In the past, a formidable bond existed between the Ministry of Agriculture, Forestry and Fisheries, the JA and the Liberal Democratic Party (LDP). But the series of electoral reforms including the introduction of the single-seat constituency system eroded JA's influence. Its organizational clout has diminished considerably over the past few years as the LDP left its seat of power and the Lehman Shock dealt a direct blow to JA's financial operations.

Though we make casual reference to "farmers" only a handful of them actually work the land full-time. Such farmers, anticipating the coming era of trade liberalization, have already taken measures such as raising quality to differentiate their products. Meanwhile, micro-farmers who make up the majority have secured other means of earning a stable income, and are no longer dependent on agriculture. Thus, when farmers and the JA express their opposition to trade liberalization, they only do so half-heartedly. For the most part, their real motive seems to be to elicit as much government funding as possible by showing their resistance.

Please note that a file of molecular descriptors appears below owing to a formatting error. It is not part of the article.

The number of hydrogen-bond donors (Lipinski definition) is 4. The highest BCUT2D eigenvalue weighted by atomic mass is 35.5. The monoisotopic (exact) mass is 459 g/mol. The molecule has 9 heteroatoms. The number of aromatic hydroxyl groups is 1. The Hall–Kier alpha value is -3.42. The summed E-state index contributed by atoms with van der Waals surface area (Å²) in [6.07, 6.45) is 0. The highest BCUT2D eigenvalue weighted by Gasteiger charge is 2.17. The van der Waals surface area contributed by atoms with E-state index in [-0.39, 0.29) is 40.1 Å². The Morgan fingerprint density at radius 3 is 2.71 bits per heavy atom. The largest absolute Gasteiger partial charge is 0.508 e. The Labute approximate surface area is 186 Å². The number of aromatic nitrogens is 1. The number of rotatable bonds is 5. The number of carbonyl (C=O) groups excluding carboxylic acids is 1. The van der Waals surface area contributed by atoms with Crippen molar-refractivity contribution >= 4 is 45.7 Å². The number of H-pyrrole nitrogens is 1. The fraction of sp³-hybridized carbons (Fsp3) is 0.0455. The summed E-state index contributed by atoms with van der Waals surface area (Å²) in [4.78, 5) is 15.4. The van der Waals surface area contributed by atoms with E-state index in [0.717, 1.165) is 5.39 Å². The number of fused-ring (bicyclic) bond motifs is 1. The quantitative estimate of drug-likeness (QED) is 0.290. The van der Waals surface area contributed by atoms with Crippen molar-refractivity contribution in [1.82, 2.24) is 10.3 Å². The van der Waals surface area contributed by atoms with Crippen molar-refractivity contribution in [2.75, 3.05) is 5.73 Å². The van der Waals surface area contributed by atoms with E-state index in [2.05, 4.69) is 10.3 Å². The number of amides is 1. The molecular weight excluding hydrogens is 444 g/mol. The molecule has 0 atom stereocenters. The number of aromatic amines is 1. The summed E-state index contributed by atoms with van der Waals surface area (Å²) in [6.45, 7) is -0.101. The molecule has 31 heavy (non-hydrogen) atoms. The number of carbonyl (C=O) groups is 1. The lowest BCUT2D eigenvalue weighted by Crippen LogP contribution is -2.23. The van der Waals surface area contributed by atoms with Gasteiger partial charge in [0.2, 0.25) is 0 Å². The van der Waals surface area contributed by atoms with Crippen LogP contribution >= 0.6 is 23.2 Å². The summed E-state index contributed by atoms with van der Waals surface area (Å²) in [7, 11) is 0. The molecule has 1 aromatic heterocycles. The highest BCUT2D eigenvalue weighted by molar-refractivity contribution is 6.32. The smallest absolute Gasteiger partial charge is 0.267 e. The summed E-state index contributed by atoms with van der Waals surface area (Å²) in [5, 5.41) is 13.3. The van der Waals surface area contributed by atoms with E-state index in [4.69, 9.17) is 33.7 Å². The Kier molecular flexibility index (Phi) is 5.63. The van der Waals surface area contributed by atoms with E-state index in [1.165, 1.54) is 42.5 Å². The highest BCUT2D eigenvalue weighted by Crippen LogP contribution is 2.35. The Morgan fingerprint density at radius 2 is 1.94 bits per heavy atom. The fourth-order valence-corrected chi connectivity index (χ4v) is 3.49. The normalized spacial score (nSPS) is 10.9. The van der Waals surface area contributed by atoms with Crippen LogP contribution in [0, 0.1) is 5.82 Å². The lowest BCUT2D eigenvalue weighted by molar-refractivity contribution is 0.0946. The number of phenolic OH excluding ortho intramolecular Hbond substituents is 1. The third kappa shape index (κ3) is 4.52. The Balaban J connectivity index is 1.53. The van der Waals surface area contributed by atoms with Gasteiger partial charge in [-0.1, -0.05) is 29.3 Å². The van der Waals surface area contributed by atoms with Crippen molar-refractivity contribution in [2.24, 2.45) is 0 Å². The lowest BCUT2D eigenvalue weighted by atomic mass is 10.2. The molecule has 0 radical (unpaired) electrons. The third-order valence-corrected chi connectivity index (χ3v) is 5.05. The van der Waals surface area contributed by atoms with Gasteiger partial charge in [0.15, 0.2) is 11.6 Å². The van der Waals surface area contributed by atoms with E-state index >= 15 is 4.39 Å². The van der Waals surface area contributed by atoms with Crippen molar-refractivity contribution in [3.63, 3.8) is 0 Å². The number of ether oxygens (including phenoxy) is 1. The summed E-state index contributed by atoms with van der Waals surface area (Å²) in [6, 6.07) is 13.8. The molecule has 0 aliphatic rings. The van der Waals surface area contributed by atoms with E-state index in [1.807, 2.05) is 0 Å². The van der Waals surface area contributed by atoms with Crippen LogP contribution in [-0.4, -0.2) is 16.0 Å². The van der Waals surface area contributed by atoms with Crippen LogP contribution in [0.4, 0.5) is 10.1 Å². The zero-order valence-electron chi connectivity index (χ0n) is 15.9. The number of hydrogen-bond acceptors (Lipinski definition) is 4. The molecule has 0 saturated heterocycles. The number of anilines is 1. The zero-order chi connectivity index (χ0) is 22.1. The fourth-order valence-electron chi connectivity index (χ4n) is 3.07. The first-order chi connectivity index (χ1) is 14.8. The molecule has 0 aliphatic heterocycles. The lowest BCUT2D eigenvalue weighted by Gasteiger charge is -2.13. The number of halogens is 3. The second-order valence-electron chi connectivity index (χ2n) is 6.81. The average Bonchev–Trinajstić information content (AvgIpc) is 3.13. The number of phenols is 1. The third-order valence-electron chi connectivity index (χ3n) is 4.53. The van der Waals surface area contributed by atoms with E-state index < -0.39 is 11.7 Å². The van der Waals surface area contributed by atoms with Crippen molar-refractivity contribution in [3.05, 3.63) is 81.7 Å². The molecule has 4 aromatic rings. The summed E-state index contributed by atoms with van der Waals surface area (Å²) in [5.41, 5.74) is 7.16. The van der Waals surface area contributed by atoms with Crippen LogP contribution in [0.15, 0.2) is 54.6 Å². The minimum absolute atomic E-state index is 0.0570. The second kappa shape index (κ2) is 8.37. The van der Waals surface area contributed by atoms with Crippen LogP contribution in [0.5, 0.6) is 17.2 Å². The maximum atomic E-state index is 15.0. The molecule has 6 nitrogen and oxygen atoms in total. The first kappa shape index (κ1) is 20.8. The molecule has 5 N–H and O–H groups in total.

Likewise, although the commercial-industrial sector publicly seeks liberalization, it does so without the intensity of the past. The Upper House election in 2009 was symbolic of this change. The Democratic Party of Japan, which had been in favor of Free Trade Agreements (FTA) until then, adopted a passive posture to win votes from farmers. Yet the move evoked a muted reaction from the commercial-industrial sector, which offered only a token objection.